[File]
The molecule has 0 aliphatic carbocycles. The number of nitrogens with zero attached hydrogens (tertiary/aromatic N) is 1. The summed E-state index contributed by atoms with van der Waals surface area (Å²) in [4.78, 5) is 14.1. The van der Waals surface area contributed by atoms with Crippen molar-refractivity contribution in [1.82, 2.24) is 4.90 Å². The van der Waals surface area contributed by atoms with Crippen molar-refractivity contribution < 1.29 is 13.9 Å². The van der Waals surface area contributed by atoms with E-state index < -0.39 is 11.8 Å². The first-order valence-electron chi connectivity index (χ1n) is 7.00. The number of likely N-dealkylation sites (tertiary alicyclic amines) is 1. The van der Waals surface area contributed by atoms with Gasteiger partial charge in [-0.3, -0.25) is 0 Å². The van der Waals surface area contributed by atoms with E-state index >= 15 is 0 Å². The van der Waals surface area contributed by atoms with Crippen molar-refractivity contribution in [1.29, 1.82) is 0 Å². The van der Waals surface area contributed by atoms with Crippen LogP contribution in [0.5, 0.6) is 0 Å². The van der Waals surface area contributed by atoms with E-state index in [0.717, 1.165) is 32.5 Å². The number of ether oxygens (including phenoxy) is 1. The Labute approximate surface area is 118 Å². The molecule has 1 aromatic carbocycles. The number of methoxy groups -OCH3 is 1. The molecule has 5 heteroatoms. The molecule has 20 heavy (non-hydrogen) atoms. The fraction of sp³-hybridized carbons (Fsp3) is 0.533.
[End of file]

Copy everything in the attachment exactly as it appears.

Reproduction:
The molecule has 0 aliphatic carbocycles. The number of nitrogens with zero attached hydrogens (tertiary/aromatic N) is 1. The summed E-state index contributed by atoms with van der Waals surface area (Å²) in [4.78, 5) is 14.1. The van der Waals surface area contributed by atoms with Crippen molar-refractivity contribution in [1.82, 2.24) is 4.90 Å². The van der Waals surface area contributed by atoms with Crippen molar-refractivity contribution < 1.29 is 13.9 Å². The van der Waals surface area contributed by atoms with E-state index < -0.39 is 11.8 Å². The first-order valence-electron chi connectivity index (χ1n) is 7.00. The number of likely N-dealkylation sites (tertiary alicyclic amines) is 1. The van der Waals surface area contributed by atoms with Gasteiger partial charge in [-0.3, -0.25) is 0 Å². The van der Waals surface area contributed by atoms with E-state index >= 15 is 0 Å². The van der Waals surface area contributed by atoms with Crippen molar-refractivity contribution in [1.29, 1.82) is 0 Å². The van der Waals surface area contributed by atoms with Crippen LogP contribution in [0.5, 0.6) is 0 Å². The van der Waals surface area contributed by atoms with E-state index in [0.717, 1.165) is 32.5 Å². The number of ether oxygens (including phenoxy) is 1. The Labute approximate surface area is 118 Å². The molecule has 1 aromatic carbocycles. The number of methoxy groups -OCH3 is 1. The molecule has 5 heteroatoms. The molecule has 20 heavy (non-hydrogen) atoms. The fraction of sp³-hybridized carbons (Fsp3) is 0.533.